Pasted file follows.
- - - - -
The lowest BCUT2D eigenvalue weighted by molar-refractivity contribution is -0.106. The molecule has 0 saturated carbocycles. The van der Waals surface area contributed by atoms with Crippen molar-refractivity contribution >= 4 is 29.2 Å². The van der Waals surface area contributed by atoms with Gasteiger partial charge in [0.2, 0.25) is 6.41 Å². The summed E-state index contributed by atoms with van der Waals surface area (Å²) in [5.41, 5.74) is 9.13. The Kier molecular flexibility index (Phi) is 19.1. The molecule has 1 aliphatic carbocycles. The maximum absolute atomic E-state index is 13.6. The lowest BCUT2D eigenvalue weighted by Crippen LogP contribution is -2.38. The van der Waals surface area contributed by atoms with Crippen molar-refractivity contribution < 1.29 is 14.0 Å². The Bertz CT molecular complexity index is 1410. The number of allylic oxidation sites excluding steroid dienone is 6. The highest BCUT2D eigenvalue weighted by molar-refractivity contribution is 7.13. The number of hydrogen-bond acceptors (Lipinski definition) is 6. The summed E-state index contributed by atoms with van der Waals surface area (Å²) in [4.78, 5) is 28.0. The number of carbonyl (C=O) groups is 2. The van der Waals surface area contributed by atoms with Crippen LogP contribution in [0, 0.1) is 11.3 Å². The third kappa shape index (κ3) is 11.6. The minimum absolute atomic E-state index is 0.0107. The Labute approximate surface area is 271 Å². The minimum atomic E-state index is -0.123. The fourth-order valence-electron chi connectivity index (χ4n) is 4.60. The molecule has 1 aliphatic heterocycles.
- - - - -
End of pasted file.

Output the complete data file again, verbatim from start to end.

The lowest BCUT2D eigenvalue weighted by molar-refractivity contribution is -0.106. The molecule has 0 saturated carbocycles. The van der Waals surface area contributed by atoms with Crippen molar-refractivity contribution >= 4 is 29.2 Å². The van der Waals surface area contributed by atoms with Gasteiger partial charge in [0.2, 0.25) is 6.41 Å². The summed E-state index contributed by atoms with van der Waals surface area (Å²) in [5.41, 5.74) is 9.13. The Kier molecular flexibility index (Phi) is 19.1. The molecule has 1 aliphatic carbocycles. The maximum absolute atomic E-state index is 13.6. The lowest BCUT2D eigenvalue weighted by Crippen LogP contribution is -2.38. The van der Waals surface area contributed by atoms with Crippen molar-refractivity contribution < 1.29 is 14.0 Å². The Bertz CT molecular complexity index is 1410. The number of allylic oxidation sites excluding steroid dienone is 6. The highest BCUT2D eigenvalue weighted by molar-refractivity contribution is 7.13. The number of hydrogen-bond acceptors (Lipinski definition) is 6. The summed E-state index contributed by atoms with van der Waals surface area (Å²) in [4.78, 5) is 28.0. The number of carbonyl (C=O) groups is 2. The van der Waals surface area contributed by atoms with Crippen LogP contribution in [0, 0.1) is 11.3 Å². The third kappa shape index (κ3) is 11.6. The minimum absolute atomic E-state index is 0.0107. The Labute approximate surface area is 271 Å². The minimum atomic E-state index is -0.123. The fourth-order valence-electron chi connectivity index (χ4n) is 4.60. The molecule has 1 aliphatic heterocycles.